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Old 06-14-2012, 01:40 PM   #11
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Another vote in the "Go for it" column from me. I am 54 and just finished my first year as a sign language interpreter. After a long successful career in nursing, I needed a change and went back to school. I was the oldest in my classes. Most of the students were my kids ages! But I loved the subject and enjoyed learning new things. I had a wonderful time this school year working with a high school student. It's never too late to do something you want to do!
+1

And I finally twigged to your avatar.
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Old 06-15-2012, 12:18 AM   #12
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If you want it, and can afford it, go for it. I'm with Andy, only you can really answer it. I, personally, can't imagine it (57), but then, any time I tried to go back to school, I had to work more than full time to afford the basics. By the time I could afford it, I could quit working and was, in a word, relieved.

That said, you are never too old to learn, period. If it is something you really want to do, press on. Even if you don't get a career out of it, you will enjoy the process.
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Old 06-15-2012, 09:26 PM   #13
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Of course you're too old to embark on a new career. You should simply lay down and quietly wait to expire.

Are you kidding me? I wish I could afford to go to school to start a new career, and I am almost 64 years old. Although I had to start collecting my social security in order to survive, I am not ready to stop working. I don't fish and I hate golf so the last thing I want to do is to retire. I will embark on a new career path, but I just can't decide what I want to be when I grow up!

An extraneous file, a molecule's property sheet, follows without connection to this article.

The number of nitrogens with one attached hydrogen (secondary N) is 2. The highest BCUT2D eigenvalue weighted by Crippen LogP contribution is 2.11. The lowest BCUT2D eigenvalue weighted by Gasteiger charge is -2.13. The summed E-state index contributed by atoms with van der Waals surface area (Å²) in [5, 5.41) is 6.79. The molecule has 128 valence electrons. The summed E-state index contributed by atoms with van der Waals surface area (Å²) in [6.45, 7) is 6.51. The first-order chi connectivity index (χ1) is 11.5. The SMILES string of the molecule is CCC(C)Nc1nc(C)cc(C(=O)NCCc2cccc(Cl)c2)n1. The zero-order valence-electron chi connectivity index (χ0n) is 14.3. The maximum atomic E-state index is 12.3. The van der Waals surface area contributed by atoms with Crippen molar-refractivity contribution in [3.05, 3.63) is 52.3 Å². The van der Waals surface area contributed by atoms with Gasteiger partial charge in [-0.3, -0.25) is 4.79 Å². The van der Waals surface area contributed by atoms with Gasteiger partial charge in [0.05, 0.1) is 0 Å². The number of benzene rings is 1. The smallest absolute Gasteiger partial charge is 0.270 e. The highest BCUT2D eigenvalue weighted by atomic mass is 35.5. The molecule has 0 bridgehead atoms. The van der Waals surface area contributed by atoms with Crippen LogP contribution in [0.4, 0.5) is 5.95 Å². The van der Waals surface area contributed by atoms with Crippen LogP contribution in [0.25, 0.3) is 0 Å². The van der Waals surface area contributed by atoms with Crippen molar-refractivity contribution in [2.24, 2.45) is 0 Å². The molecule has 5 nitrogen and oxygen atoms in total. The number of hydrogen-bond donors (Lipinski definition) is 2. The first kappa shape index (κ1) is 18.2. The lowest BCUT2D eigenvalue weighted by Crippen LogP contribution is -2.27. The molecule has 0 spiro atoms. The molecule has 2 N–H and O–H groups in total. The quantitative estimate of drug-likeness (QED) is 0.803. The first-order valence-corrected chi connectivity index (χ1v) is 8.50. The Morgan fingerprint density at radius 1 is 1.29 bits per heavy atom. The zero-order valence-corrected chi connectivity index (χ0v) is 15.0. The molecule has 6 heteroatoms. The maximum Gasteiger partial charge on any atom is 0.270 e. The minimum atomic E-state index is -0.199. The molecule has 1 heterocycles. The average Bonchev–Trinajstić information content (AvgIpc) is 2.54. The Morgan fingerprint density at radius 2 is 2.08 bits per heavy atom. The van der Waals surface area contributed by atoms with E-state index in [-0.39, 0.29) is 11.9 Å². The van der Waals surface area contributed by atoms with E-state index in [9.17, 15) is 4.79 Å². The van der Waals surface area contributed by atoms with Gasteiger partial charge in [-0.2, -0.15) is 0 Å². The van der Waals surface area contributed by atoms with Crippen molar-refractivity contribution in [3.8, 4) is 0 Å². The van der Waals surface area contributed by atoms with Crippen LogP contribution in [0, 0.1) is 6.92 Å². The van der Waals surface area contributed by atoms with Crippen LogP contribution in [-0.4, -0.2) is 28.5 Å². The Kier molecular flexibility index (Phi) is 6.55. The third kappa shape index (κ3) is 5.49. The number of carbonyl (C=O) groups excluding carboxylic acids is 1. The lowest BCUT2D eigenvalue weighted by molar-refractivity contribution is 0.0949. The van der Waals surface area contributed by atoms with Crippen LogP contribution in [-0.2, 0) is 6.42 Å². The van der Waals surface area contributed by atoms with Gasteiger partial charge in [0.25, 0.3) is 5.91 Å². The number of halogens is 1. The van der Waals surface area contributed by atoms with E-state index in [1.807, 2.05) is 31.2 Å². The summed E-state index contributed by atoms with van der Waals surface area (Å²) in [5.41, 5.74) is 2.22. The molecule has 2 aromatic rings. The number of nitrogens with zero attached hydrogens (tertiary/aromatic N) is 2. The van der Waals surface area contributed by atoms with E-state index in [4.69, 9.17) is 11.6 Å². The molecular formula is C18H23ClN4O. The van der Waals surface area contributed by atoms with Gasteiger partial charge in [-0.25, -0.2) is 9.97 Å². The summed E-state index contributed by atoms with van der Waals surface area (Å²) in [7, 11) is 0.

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Old 06-15-2012, 09:36 PM   #14
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Of course you're too old to embark on a new career. You should simply lay down and quietly wait to expire.
Since I've only been self-employed, I don't foresee "retiring" until I can no longer work, that being, until I can no longer convince clients to hire me. Unless you want to be a brain surgeon, going back to school is still an option or buying a business or ... learning how to golf and fish?
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Old 06-16-2012, 01:52 AM   #15
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Originally Posted by jabbur View Post
Another vote in the "Go for it" column from me. I am 54 and just finished my first year as a sign language interpreter. After a long successful career in nursing, I needed a change and went back to school. I was the oldest in my classes. Most of the students were my kids ages! But I loved the subject and enjoyed learning new things. I had a wonderful time this school year working with a high school student. It's never too late to do something you want to do!
"Most of the students were my kids ages!" That's one of the perqs of going back to school. We need young friends. I'm older than the mothers of about 1/3 of my friends.

When my Dad's mom was a bit over a hundred, she didn't really care if she lived much longer. She had outlived all of her friends; made friends with their kids and they were dying off.
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Old 06-16-2012, 07:12 AM   #16